Tiny Patch To Reduce Peanut Allergies Shows Promise

Transdermal Allergy Patch: New patch for peanut allergy sufferersTransdermal Allergy Patch: New patch for peanut allergy sufferers


Food allergies are steadily on the rise. There's a lot of speculation as to why with a lot of varying answers, but up until now your best bet was to stay away from the offending ingredient and carry an EpiPen if you suffered from them. While we've all heard stories of people having allergic reactions that include swollen faces, itching and bee-stung lips, the outcome can be a lot more drastic for a fair number of people with what would be termed severe allergic reactions that tragically include death. Hopefully, that's beginning to change with a new transdermal patch that is showing a lot of promise for sufferers of peanut allergies.


Peanut Allergies are on the Rise: Previously, EpiPens & avoiding nuts was the 1st line of defensePeanut Allergies are on the Rise: Previously, EpiPens & avoiding nuts was the 1st line of defense


Allergies to Nuts

As stated above, up until now the only recourse anybody with nut allergies had was to eat at home, remain ever vigilant and carry an EpiPen or risk losing their lives. Thanks to the National Institutes of Health, a very promising transdermal patch is on the horizon that appears to work similarly to a vaccine or inoculation by delivering extremely low doses of the allergen in question in order to build a tolerance to it. After a year-long trial involving the participation of 74 volunteers, researchers noted a marked improvement in tolerance. Participants placed the small patch each day to either their arm or between their shoulder blades. These patches contained varying levels of peanut proteins or a placebo. The highest dose contained 250 micrograms, where the lower dose was 100 micrograms.

Food Allergy Studies

At the conclusion of the study, volunteers were able to eat at least 10 times the amount of peanut protein before triggering an allergic response as they were before they embarked on the study. Of the members in the low-dose group, 46 percent of them reported benefits as compared to the high-dose group at 48 percent. The experiment also noted that 12 percent of the placebo group reported improvement in tolerance in consumption levels as well. It should be pointed out that most of the study participants were very young, and interestingly enough the greatest benefits were experienced by kids in the 4 to 11 age group as compared to the 12 and up participants, who saw less improvement.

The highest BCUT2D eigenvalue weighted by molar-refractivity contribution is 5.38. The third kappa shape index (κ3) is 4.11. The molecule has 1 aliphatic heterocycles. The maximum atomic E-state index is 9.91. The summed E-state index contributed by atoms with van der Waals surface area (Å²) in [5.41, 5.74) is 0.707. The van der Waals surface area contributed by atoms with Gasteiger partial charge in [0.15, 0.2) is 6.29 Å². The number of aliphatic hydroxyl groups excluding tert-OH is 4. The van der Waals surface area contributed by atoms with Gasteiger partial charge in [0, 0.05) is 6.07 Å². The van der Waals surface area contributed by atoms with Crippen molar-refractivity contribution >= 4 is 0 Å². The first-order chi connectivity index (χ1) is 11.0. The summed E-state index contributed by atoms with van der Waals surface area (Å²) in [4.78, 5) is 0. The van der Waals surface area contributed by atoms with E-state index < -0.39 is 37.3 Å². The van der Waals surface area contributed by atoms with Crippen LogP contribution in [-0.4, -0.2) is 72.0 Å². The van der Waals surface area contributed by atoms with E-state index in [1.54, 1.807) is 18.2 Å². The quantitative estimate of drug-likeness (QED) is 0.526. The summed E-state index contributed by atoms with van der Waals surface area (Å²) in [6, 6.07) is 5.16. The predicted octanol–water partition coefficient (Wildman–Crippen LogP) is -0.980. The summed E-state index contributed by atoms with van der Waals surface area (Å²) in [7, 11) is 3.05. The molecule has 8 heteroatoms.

Nut Allergies aren't Limited to Peanuts: Nuts in moderate doses are healthy snacks for most peopleNut Allergies aren't Limited to Peanuts: Nuts in moderate doses are healthy snacks for most people


Clinical Benefits to Allergy Sufferers

According to Dr. Daniel Rotrosen, director of the National Institute of Allergy and Infectious Diseases' Division of Allergy, Immunology and Transplantation, "The clinical benefit seen in younger children highlights the promise of this innovative approach to treating peanut allergy." He went on to say, "Epicutaneous immunotherapy aims to engage the immune system in the skin to train the body to tolerate small amounts of allergen, whereas other recent advances have relied on an oral route that appears difficult for approximately 10 to 15 percent of children and adults to tolerate." This advance could mean the difference between someone coming into contact with even trace amounts and dying or surviving.

Further Research into Food Allergies

Researchers were pleased with the data revealing just how easy the patch was to use and the fact that most participants had no problem sticking to the daily routine of applying it as prescribed. They did report a small rash at the site of the patch for most participants in the initial stages of the study, but it didn't appear to be enough to deter any of the participants. While all of this is promising, the patch will continue to undergo further testing before going on to large-scale trials and being approved for use with the general public. If you'd like to read more about the study itself, it was published in the Journal of Allergy and Clinical Immunology.